I’ve been a storyteller all of my professional life. And, as my long-time therapist and mentor pointed out to me, “story” is the essence of therapy. So, maybe this isn’t such a cockamamie idea after all. Thus, I summoned all the courage I could muster to say the words, “I want to become a therapist,” and began applying to graduate schools at the tender age of 63.
I knew damn well the odds would be formidable. And I was right. So far, I’m 0 for 4 with grad school applications. I didn’t get a good reason for my rejection from two of the schools. It could have been my baggage. It could have been my age. Or, it could have been my less-than-stellar undergraduate G.P.A. forty years ago. Maybe it was a combination of all three.
But, the other two schools were more candid. I was rejected because of the criminal conviction on my record. I get it. I really do. But, my story is complex and requires context. And, to be fair, a lot healing and growth had occurred in the six years since that conviction. Shouldn’t that count for something? Especially in a counseling program?
To be honest, sometimes it feels like I’ve been banging my head against a wall over and over again. I try very hard to fight through the victimhood thing. I allow myself to hope, and to believe that my quest is not in vain.
I’m now awaiting admittance decisions from the last four schools on my list. Surely one of them will recognize the value in admitting me? Right? Surely somebody will see fit to give me an opportunity at redemption, a second chance?
Let me be clear. I’m not seeking sympathy. This is not a tale of woe is me. I know second chances are real. They do exist. I’ve received these gifts of grace innumerable times in my life, and most especially in the last six years. My quarrel is not with my lot in life. It’s with the unknowable manifestation of why and how things happen the way they do.
Sometimes the voice of shame swoops in to hijack my hope. It tells me I could never become a therapist. I’m not smart enough. I’m too old. It’s a stupid idea. I’m a victim. I can’t expect anything to work out. I don’t deserve it.
But, I don’t buy that inflammatory yammering for a second. It’s just not true. I do deserve it. That said, there’s no guarantee I’ll get into the right grad school, become a therapist, and live happily ever after.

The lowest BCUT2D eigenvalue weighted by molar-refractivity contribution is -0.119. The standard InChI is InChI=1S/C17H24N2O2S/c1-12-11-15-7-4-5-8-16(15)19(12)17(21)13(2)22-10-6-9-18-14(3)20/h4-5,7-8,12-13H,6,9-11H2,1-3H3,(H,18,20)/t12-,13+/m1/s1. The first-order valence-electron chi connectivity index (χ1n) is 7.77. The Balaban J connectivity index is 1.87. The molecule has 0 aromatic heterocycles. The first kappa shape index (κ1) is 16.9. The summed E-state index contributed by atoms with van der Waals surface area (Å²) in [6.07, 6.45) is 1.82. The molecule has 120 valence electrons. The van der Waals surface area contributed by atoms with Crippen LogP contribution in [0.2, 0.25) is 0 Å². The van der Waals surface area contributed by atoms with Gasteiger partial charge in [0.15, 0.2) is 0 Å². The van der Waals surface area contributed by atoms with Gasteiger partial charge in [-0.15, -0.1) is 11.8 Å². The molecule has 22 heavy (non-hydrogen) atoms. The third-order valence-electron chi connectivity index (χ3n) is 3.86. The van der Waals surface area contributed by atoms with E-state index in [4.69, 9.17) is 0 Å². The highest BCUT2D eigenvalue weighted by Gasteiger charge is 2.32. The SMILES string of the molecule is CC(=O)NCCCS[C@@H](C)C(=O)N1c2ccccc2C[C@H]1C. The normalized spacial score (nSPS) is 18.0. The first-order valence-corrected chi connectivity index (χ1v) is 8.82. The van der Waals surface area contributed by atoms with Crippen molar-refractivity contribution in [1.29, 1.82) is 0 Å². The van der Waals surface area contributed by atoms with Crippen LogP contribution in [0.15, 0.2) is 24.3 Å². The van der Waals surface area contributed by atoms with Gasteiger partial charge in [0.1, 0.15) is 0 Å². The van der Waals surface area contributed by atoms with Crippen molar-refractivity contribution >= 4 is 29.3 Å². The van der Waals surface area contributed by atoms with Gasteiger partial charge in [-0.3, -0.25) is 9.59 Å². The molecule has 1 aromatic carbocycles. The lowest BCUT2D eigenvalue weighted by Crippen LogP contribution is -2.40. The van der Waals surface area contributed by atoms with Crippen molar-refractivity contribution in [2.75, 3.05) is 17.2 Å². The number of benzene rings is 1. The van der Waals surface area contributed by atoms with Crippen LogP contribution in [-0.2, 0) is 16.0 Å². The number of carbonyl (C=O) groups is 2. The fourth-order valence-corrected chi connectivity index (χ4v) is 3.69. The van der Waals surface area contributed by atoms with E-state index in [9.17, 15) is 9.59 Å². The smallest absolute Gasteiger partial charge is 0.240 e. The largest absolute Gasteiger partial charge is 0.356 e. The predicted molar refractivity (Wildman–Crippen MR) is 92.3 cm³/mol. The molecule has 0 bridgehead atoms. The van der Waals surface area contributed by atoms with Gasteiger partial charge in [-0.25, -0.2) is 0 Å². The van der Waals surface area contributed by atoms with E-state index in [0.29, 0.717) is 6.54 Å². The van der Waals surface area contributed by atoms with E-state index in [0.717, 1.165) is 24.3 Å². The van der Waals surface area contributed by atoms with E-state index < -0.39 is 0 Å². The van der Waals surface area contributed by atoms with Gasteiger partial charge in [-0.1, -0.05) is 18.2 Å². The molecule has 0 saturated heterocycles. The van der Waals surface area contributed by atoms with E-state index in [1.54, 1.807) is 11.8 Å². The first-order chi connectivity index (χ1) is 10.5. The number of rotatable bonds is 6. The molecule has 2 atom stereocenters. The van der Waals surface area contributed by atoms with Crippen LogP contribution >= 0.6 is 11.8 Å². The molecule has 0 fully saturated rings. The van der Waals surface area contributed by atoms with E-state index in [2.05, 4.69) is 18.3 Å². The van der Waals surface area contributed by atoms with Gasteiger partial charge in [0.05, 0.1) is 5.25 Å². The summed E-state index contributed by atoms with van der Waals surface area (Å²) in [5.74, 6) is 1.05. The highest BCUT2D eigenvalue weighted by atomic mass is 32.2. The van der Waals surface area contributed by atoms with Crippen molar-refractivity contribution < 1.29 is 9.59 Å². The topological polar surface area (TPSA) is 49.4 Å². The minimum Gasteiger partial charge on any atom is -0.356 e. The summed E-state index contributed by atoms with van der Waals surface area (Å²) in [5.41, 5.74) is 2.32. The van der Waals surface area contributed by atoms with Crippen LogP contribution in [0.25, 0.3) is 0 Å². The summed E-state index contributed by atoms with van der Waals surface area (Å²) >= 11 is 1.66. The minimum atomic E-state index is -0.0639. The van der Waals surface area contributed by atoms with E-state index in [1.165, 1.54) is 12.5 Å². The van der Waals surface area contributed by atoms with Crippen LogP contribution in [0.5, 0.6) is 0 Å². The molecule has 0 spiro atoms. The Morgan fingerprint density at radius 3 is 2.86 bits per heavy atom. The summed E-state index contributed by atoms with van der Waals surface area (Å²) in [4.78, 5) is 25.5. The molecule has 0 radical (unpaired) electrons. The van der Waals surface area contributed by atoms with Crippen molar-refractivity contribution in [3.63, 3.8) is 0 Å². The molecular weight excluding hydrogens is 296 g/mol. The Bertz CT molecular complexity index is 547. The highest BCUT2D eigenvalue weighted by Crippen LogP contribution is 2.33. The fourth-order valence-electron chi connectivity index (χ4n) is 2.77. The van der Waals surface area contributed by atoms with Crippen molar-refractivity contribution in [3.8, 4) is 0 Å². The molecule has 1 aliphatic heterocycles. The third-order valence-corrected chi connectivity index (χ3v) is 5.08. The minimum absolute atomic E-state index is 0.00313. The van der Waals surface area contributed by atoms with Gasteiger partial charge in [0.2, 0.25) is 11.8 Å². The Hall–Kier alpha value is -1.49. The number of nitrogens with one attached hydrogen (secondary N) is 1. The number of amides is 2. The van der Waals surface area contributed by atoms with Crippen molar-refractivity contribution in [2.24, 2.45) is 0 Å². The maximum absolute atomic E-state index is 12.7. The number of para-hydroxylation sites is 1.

People are fond of saying that God has a plan for us. I don’t know if that’s true or not. Is there such a thing as destiny, karma, kismet, or whatever word you choose to use? Is this the path I was meant to take? Again, I don’t know the answer.
What I do know is that my healing journey in therapy and my study of it has transformed my life. My objective has become to take what I’ve learned, and what I continue to learn, and pass it on. My desire is simply to help people. It’s not about making a comeback. It’s not about saving the world. It’s about helping people, one at a time.
I firmly believe I have a great deal to offer as a Clinical Mental Health Counselor. I’ve been at the bottom of the barrel. I’ve seen first-hand what psychotherapy can do for someone. I’m living proof it works. Now I want to use what I’ve learned to help others.
In his book, The Gift of Therapy, Psychiatrist Irvin Yalom expounds on Carl Jung’s hypothesis about the efficacy of the wounded healer. “Perhaps wounded healers are effective because they are more able to empathize with the wounds of the patient; perhaps it is because they participate more deeply and personally in the healing process.”
If I am indeed destined to become a therapist, if this is what I’m meant to do, if this is God’s plan, somebody will step forward and say, yes, you are an imperfect human being but I will give you a second chance. You have earned the opportunity to pursue your passion to help others by becoming a “wounded healer.”
Oh, and one more thing. If I do get my Masters Degree, a state licensing board will still have to grant me a license so I can actually practice. Another hurdle. Jesus H. Christ!
One step at a time. What will be will be.
Dr. Ben Houltberg |www.hopesports.org | The Fear of Failure and Performance-Based Identity
Dr. Mark Lewis | The Biology of Desire | Perseus Books | pg. 204
Dr. Irvin Yalom | The Gift of Therapy | HarperCollins Publishers | pg. 107